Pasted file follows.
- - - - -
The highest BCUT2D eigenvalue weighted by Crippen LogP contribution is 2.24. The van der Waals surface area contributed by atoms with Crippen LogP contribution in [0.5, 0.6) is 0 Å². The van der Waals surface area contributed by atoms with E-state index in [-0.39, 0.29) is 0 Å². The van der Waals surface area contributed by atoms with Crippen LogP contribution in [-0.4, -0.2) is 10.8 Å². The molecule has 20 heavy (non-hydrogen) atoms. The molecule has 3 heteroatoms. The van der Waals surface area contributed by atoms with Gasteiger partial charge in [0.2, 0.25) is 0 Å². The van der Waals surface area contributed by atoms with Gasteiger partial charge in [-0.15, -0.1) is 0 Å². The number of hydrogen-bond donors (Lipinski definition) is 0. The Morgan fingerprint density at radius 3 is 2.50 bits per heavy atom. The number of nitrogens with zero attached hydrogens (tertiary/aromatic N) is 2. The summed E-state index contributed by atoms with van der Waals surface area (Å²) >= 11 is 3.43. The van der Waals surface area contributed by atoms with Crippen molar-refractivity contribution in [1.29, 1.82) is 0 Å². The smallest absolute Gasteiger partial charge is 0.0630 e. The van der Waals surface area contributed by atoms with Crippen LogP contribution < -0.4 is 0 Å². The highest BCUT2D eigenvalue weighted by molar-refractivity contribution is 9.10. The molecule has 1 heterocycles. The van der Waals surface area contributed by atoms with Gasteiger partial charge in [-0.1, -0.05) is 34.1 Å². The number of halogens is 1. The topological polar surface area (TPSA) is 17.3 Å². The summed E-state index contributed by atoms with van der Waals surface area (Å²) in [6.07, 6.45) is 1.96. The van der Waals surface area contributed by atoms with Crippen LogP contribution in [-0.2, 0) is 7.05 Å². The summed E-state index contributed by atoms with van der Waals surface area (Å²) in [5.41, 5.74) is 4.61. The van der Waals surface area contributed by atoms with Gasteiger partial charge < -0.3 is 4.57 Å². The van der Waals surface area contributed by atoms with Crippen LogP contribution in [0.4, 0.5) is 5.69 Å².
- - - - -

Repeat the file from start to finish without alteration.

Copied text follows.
The highest BCUT2D eigenvalue weighted by Crippen LogP contribution is 2.24. The van der Waals surface area contributed by atoms with Crippen LogP contribution in [0.5, 0.6) is 0 Å². The van der Waals surface area contributed by atoms with E-state index in [-0.39, 0.29) is 0 Å². The van der Waals surface area contributed by atoms with Crippen LogP contribution in [-0.4, -0.2) is 10.8 Å². The molecule has 20 heavy (non-hydrogen) atoms. The molecule has 3 heteroatoms. The van der Waals surface area contributed by atoms with Gasteiger partial charge in [0.2, 0.25) is 0 Å². The van der Waals surface area contributed by atoms with Gasteiger partial charge in [-0.15, -0.1) is 0 Å². The number of hydrogen-bond donors (Lipinski definition) is 0. The Morgan fingerprint density at radius 3 is 2.50 bits per heavy atom. The number of nitrogens with zero attached hydrogens (tertiary/aromatic N) is 2. The summed E-state index contributed by atoms with van der Waals surface area (Å²) >= 11 is 3.43. The van der Waals surface area contributed by atoms with Crippen molar-refractivity contribution in [1.29, 1.82) is 0 Å². The smallest absolute Gasteiger partial charge is 0.0630 e. The van der Waals surface area contributed by atoms with Crippen LogP contribution < -0.4 is 0 Å². The highest BCUT2D eigenvalue weighted by molar-refractivity contribution is 9.10. The molecule has 1 heterocycles. The van der Waals surface area contributed by atoms with Gasteiger partial charge in [-0.1, -0.05) is 34.1 Å². The number of halogens is 1. The topological polar surface area (TPSA) is 17.3 Å². The summed E-state index contributed by atoms with van der Waals surface area (Å²) in [6.07, 6.45) is 1.96. The van der Waals surface area contributed by atoms with Crippen LogP contribution in [-0.2, 0) is 7.05 Å². The summed E-state index contributed by atoms with van der Waals surface area (Å²) in [5.41, 5.74) is 4.61. The van der Waals surface area contributed by atoms with Gasteiger partial charge < -0.3 is 4.57 Å². The van der Waals surface area contributed by atoms with Crippen LogP contribution in [0.4, 0.5) is 5.69 Å².